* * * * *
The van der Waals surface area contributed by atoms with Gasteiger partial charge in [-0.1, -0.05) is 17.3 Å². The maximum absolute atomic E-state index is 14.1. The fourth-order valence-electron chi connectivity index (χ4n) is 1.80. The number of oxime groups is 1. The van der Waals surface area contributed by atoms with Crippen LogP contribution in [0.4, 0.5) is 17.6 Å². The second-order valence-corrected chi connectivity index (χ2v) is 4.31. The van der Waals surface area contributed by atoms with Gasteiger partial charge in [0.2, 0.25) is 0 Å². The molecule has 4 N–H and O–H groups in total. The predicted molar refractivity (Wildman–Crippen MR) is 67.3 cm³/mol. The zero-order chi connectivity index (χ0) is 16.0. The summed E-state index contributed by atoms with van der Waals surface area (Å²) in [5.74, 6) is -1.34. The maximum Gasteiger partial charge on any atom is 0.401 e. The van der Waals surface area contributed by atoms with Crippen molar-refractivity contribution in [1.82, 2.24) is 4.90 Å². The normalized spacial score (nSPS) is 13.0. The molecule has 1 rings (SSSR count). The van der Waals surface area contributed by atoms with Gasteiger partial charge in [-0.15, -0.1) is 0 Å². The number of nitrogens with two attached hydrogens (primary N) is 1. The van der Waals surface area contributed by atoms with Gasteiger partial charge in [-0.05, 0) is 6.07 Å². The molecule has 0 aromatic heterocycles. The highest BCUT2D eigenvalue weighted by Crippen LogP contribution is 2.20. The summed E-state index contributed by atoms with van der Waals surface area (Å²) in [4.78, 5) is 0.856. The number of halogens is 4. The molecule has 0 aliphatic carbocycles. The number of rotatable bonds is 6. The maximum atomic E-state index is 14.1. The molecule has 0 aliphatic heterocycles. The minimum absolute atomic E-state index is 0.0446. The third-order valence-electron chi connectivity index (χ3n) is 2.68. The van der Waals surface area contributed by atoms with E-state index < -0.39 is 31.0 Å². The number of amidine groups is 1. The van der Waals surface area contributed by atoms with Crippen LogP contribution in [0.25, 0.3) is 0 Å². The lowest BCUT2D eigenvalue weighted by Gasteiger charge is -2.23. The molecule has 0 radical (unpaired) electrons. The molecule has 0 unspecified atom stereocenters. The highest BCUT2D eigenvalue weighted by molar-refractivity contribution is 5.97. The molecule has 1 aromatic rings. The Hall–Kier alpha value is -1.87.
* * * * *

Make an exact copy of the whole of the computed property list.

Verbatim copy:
The van der Waals surface area contributed by atoms with Gasteiger partial charge in [-0.1, -0.05) is 17.3 Å². The maximum absolute atomic E-state index is 14.1. The fourth-order valence-electron chi connectivity index (χ4n) is 1.80. The number of oxime groups is 1. The van der Waals surface area contributed by atoms with Crippen LogP contribution in [0.4, 0.5) is 17.6 Å². The second-order valence-corrected chi connectivity index (χ2v) is 4.31. The van der Waals surface area contributed by atoms with Gasteiger partial charge in [0.2, 0.25) is 0 Å². The molecule has 4 N–H and O–H groups in total. The predicted molar refractivity (Wildman–Crippen MR) is 67.3 cm³/mol. The zero-order chi connectivity index (χ0) is 16.0. The summed E-state index contributed by atoms with van der Waals surface area (Å²) in [5.74, 6) is -1.34. The maximum Gasteiger partial charge on any atom is 0.401 e. The van der Waals surface area contributed by atoms with Crippen molar-refractivity contribution in [1.82, 2.24) is 4.90 Å². The normalized spacial score (nSPS) is 13.0. The molecule has 1 rings (SSSR count). The van der Waals surface area contributed by atoms with Gasteiger partial charge in [-0.15, -0.1) is 0 Å². The number of nitrogens with two attached hydrogens (primary N) is 1. The van der Waals surface area contributed by atoms with Gasteiger partial charge in [-0.05, 0) is 6.07 Å². The molecule has 0 aromatic heterocycles. The highest BCUT2D eigenvalue weighted by Crippen LogP contribution is 2.20. The summed E-state index contributed by atoms with van der Waals surface area (Å²) in [4.78, 5) is 0.856. The number of halogens is 4. The molecule has 0 aliphatic carbocycles. The number of rotatable bonds is 6. The maximum atomic E-state index is 14.1. The molecule has 0 aliphatic heterocycles. The minimum absolute atomic E-state index is 0.0446. The third-order valence-electron chi connectivity index (χ3n) is 2.68. The van der Waals surface area contributed by atoms with E-state index < -0.39 is 31.0 Å². The number of amidine groups is 1. The van der Waals surface area contributed by atoms with Crippen LogP contribution in [0.25, 0.3) is 0 Å². The lowest BCUT2D eigenvalue weighted by Gasteiger charge is -2.23. The molecule has 0 radical (unpaired) electrons. The molecule has 0 unspecified atom stereocenters. The highest BCUT2D eigenvalue weighted by molar-refractivity contribution is 5.97. The molecule has 1 aromatic rings. The Hall–Kier alpha value is -1.87.